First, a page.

- Russell, Emily W.B. (1983). "Indian Set Fires in the Forests of the Northeastern United States." Ecology, Vol. 64, No. 1 (Feb): 78 88. Author found no strong evidence that Indians purposely burned large areas, but they did burn small areas near their habitation sites. Noted that the Lenna Lenape Tribe used fire.
- A Brief Description of New York, Formerly Called New Netherlands with the Places Thereunto Adjoining, Likewise a Brief Relation of the Customs of the Indians There. New York, NY: William Gowans. 1670. Reprinted in 1937 by the Facsimile Text Society, Columbia University Press, New York. Notes that the Lenni Lenape (Delaware) tribe in New Jersey used fire in ecosystems.
- Robinson, Dr. Walter F. (1964). New Jersey Tercentenary: 1664-1964. Hudson County Tercentenary Committee for this information, p. 190
- Lucio Fernandez and Gerard Karabin (2010). Union City in Pictures. Book Press NY. pp. 11-13.
- Snyder, John P (1969). The Story of New Jersey's Civil Boundaries: 1606-1968. Bureau of Geology and Topography. Trenton, New Jersey. p. 148. Accessed June 18, 2013.
- 50th Anniversary of the Incorporation of the Town of West Hoboken, N.J. (1911). Datz Co.
- Kaulessar, Ricardo (October 3, 2010). "350 years of history; Fair commemorates founding of Jersey City, will honor the oldest families in Hudson County". Hudson Reporter. "Before there was a Jersey City or a Hudson County, the village of Bergen – the first European settlement in New Jersey, founded in 1660 by Dutch settler Peter Stuyvesant – had its origins in what is now the Journal Square area of Jersey City near Academy Street."
- Bergen: Town and Township Nov 1660-Sept 22, 1668, 1957 Genealogical Society of New Jersey
- Harvey, Cornelius Burnham (1900). Genealogical History of Hudson and Bergen Counties, New Jersey The New Jersey Genealogical Publishing Company. p. 20
- Winfield, Charles H (1874). History of the County of Hudson, New Jersey, Kennard & Hay Stationary. p. 525
- Business Directory Of North Hudson, North Hudson Hospital Association, Town of Union, N.J. 1905. p. 331
- Union City 2000 Calendar, 2000, culled from History of West Hoboken and Union Hill by Ella-Mary Ryman, 1965 and The Historical Background of Union City by Daniel A. Primont, William G. Fiedler and Fred Zuccaro, 1964
- Van Winkle, Daniel (1924). History of the Municipalities of Hudson County, NJ 1630-1923, Lewis Historical Publishing Company Inc., New York & Chicago. pp. 463-464
- Karabin, Gerard. "Brief History of Union City". Union City, New Jersey. Accessed June 18, 2013. "Eighty-five years ago on June 1, 1925, the Town of Union (colloquially known as Union Hill) and the Township of West Hoboken joined together and became one, the city of Union City."
- Cattuna, Emily. "Remembering a shopping mecca". The Jersey Journal. August 25, 2009. Accessed June 18, 2013. "North Hudson was comprised of Union Hill and West Hoboken until 1925, when it was divided into Union City, Guttenberg, Weehawken and North Bergen. The southern 'Hub,' where North Hudson met Jersey City, was the Transfer Station at Paterson Plank Road."
- Halasz, Piri (January 21, 1973). "Art: Maritime Theme at Exhibitions; Appeal of Nostalgia History and Humor Portraits of Vessels". The New York Times. "James Butterworth (1817-1894), whose work is on view in Trenton, was an Englishman born on the Isle of Wight. By the time he emigrated and settled in West Hoboken (now Union City), America was in the heyday of its gallant clipper ships."
- Dennis J. Starr, "Botto House". In The Italian American Experience: An Encyclopedia, ed. Salvatore J. LaGumina, et al. (New York: Garland Pub., 2000), p. 70
- Rosero, Jessica (February 26, 2006). "Native Sons and Daughters: North Hudson Native and 20th Century Boxing Sensation Joe Jeanette". The Hudson Reporter. "Born on Aug. 26, 1879 in West Hoboken, now Union City, Jeanette was the son of Mena and Benjamin F. Jeanette, who worked as a local blacksmith."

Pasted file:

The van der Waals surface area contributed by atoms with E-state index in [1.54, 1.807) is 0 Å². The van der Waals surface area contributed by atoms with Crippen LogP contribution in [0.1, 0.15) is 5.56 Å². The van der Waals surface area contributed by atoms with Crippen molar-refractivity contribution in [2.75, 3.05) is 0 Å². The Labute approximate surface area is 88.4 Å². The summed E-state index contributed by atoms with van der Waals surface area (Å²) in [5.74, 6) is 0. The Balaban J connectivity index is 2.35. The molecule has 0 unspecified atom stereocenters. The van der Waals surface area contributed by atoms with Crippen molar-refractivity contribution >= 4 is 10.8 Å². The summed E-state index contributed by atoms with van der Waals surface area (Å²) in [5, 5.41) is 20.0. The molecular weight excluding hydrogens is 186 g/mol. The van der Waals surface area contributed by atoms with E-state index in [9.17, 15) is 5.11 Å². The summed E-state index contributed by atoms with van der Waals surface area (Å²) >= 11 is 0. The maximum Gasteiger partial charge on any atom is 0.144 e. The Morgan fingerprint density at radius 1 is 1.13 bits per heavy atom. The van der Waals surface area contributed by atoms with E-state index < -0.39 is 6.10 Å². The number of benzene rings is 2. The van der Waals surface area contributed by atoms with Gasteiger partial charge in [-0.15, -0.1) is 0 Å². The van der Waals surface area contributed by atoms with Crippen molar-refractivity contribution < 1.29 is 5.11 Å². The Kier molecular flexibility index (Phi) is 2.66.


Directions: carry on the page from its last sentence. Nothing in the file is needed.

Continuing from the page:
- Rosero, Jessica (April 4, 2006). "Felix the Cat, created in Hudson County; Otto Messmer and America's favorite feline". The Hudson Reporter. "The creative genius behind Felix was Otto Messmer of West Hoboken (now Union City)."
- Mavromatis, Kelly. "Felix the Cat – Silent Star of April 1999". Silent Star of the Month. Accessed June 18, 2013. "Felix first appeared in 1919, and was the creation of Otto Messmer. Messmer was born in West Hoboken (now known as Union City) New Jersey on August 16, 1892."
- Staff. "Nici+o+floare.+Nimeni+din+partea+oficialităţilor!"+.html "125 de ani de la naşterea lui Ioan Missir, ultimul primar necomunist al Botoşanilor. 'Nici o floare. Nimeni din partea oficialităţilor!'", stiri.botosani.ro, February 17, 2015. Accessed October 20, 2015. "Al doilea copil, Ioan, s-a născut pe 17 februarie 1890, în West Hoboken."
- Severo, Richard (January 21, 1992). "Pietro di Donato Is Dead at 80; Wrote of Immigrants' Experience". The New York Times. "Mr. di Donato was born on April 3, 1911, in West Hoboken, N.J. His family had immigrated to the United States from Vasto, in the Abruzzi region of Italy."
- "'Lost & Found: Pinajian Discovery' debuts in NYC Feb. 13". Auction Central News. January 8, 2013
- "Eugene Wettstone". United States Gymnastics Hall of Fame. Retrieved August 3, 2013.
- Rosero, Jessica (March 14, 2006). "The last boss Former Mayor, State Senator, and Assemblyman William Musto dies at 88". The Hudson Reporter. "William Vincent Musto was born on March 27, 1917, in West Hoboken, now the southern part of Union City off the border of Jersey City."
- RANNEY, WILLIAM TYLEE, The Handbook of Texas. Accessed October 23, 2015. "by 1853 he and his family had settled in West Hoboken, New Jersey, where a number of other artists lived. There he built a large studio to accommodate the many artifacts-buckskin costumes, guns, riding gear-that he had brought back from the West."
- Millan, Nicolas. "Looking back Famed American 19th century painter called North Hudson home", Hudson Reporter, April 15, 2008. Accessed October 23, 2015. "Once a resident of North Hudson, William Ranney settled in West Hoboken in 1851 to pursue his passion of painting while duck hunting and fishing in his spare time."